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Ordering the final events in yeast exocytosis.

Grote E, Carr CM, Novick PJ - J. Cell Biol. (2000)

Bottom Line: By contrast, wild-type levels of SNARE complexes persist in the sec1-1 mutant after a secretory block is imposed, suggesting a role for Sec1p after SNARE complex assembly.In the sec18-1 mutant, cis-SNARE complexes containing surface-accessible Sncp accumulate in the plasma membrane.Thus, one function of Sec18p is to disassemble SNARE complexes on the postfusion membrane.

View Article: PubMed Central - PubMed

Affiliation: Department of Cell Biology, Yale University School of Medicine, New Haven, Connecticut 06520, USA.

ABSTRACT
In yeast, assembly of exocytic soluble N-ethylmaleimide-sensitive fusion protein (NSF) attachment protein receptor (SNARE) complexes between the secretory vesicle SNARE Sncp and the plasma membrane SNAREs Ssop and Sec9p occurs at a late stage of the exocytic reaction. Mutations that block either secretory vesicle delivery or tethering prevent SNARE complex assembly and the localization of Sec1p, a SNARE complex binding protein, to sites of secretion. By contrast, wild-type levels of SNARE complexes persist in the sec1-1 mutant after a secretory block is imposed, suggesting a role for Sec1p after SNARE complex assembly. In the sec18-1 mutant, cis-SNARE complexes containing surface-accessible Sncp accumulate in the plasma membrane. Thus, one function of Sec18p is to disassemble SNARE complexes on the postfusion membrane.

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SNARE complex assembly and secretion in sec2 mutant yeast. (a and b) SNARE complex assembly. Wild-type (NY13) and sec2-41 (NY130) yeast were grown to early log phase at 25°C. An aliquot of each strain was shifted to 37°C for 10 min. Ssop coimmunoprecipitating with Sncp from a detergent-solubilized lysate was observed by Western blotting (a) and quantified by densitometry (b). The steady-state amount of SNARE complexes in wild-type cells at 25°C was defined as 100%. (c and d) Secretion rate. Cells were grown at 25°C, pelleted, and resuspended in [35S]methionine labeling medium prewarmed to 37°C. At the indicated times (in minutes), cells were pelleted from an aliquot and media proteins were collected by TCA precipitation. The media proteins and 5% of a total cell lysate from the 20-min time point were run on a 5% polyacrylamide gel and detected by autoradiography (c). A 16-h exposure for the secreted proteins and a 30-min exposure for the total cell lysates are presented. Secretion of the 150-kD protein (marked with an arrow in c) was quantified using a PhosphorImager (d).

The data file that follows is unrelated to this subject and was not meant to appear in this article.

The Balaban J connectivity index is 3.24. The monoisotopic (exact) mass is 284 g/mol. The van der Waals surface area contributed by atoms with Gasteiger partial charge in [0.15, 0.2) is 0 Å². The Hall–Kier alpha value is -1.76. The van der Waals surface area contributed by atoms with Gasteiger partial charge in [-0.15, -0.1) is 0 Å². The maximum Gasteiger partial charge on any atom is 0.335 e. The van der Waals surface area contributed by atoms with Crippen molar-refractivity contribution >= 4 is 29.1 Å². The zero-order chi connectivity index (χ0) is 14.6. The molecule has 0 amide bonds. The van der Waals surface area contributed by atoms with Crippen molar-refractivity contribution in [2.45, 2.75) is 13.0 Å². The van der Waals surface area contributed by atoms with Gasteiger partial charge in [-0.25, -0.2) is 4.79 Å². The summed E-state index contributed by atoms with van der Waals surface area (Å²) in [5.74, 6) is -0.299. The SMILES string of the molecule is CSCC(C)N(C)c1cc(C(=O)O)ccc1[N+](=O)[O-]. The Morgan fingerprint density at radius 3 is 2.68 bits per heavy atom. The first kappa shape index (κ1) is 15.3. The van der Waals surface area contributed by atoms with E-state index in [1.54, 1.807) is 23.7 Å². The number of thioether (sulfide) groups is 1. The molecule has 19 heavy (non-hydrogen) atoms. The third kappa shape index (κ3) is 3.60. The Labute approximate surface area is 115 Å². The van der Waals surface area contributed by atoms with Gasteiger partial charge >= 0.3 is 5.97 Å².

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Figure 1: SNARE complex assembly and secretion in sec2 mutant yeast. (a and b) SNARE complex assembly. Wild-type (NY13) and sec2-41 (NY130) yeast were grown to early log phase at 25°C. An aliquot of each strain was shifted to 37°C for 10 min. Ssop coimmunoprecipitating with Sncp from a detergent-solubilized lysate was observed by Western blotting (a) and quantified by densitometry (b). The steady-state amount of SNARE complexes in wild-type cells at 25°C was defined as 100%. (c and d) Secretion rate. Cells were grown at 25°C, pelleted, and resuspended in [35S]methionine labeling medium prewarmed to 37°C. At the indicated times (in minutes), cells were pelleted from an aliquot and media proteins were collected by TCA precipitation. The media proteins and 5% of a total cell lysate from the 20-min time point were run on a 5% polyacrylamide gel and detected by autoradiography (c). A 16-h exposure for the secreted proteins and a 30-min exposure for the total cell lysates are presented. Secretion of the 150-kD protein (marked with an arrow in c) was quantified using a PhosphorImager (d).